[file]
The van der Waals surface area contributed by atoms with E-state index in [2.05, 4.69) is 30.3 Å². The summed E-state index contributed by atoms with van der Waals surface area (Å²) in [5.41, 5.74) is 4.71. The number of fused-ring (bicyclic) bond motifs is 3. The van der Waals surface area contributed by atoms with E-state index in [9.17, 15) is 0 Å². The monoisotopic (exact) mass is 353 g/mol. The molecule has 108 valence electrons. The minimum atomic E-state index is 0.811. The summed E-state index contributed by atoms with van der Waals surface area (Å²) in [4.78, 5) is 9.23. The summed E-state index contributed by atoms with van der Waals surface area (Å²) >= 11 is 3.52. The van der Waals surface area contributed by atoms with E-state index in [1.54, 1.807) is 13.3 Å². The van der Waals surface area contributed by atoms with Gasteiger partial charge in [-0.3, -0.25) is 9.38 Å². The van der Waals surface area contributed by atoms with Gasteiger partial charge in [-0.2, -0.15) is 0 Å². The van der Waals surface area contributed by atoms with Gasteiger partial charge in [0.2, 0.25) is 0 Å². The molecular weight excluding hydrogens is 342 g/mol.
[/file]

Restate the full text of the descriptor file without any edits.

The van der Waals surface area contributed by atoms with E-state index in [2.05, 4.69) is 30.3 Å². The summed E-state index contributed by atoms with van der Waals surface area (Å²) in [5.41, 5.74) is 4.71. The number of fused-ring (bicyclic) bond motifs is 3. The van der Waals surface area contributed by atoms with E-state index in [9.17, 15) is 0 Å². The monoisotopic (exact) mass is 353 g/mol. The molecule has 108 valence electrons. The minimum atomic E-state index is 0.811. The summed E-state index contributed by atoms with van der Waals surface area (Å²) in [4.78, 5) is 9.23. The summed E-state index contributed by atoms with van der Waals surface area (Å²) >= 11 is 3.52. The van der Waals surface area contributed by atoms with E-state index in [1.54, 1.807) is 13.3 Å². The van der Waals surface area contributed by atoms with Gasteiger partial charge in [-0.3, -0.25) is 9.38 Å². The van der Waals surface area contributed by atoms with Gasteiger partial charge in [-0.2, -0.15) is 0 Å². The van der Waals surface area contributed by atoms with Gasteiger partial charge in [0.2, 0.25) is 0 Å². The molecular weight excluding hydrogens is 342 g/mol.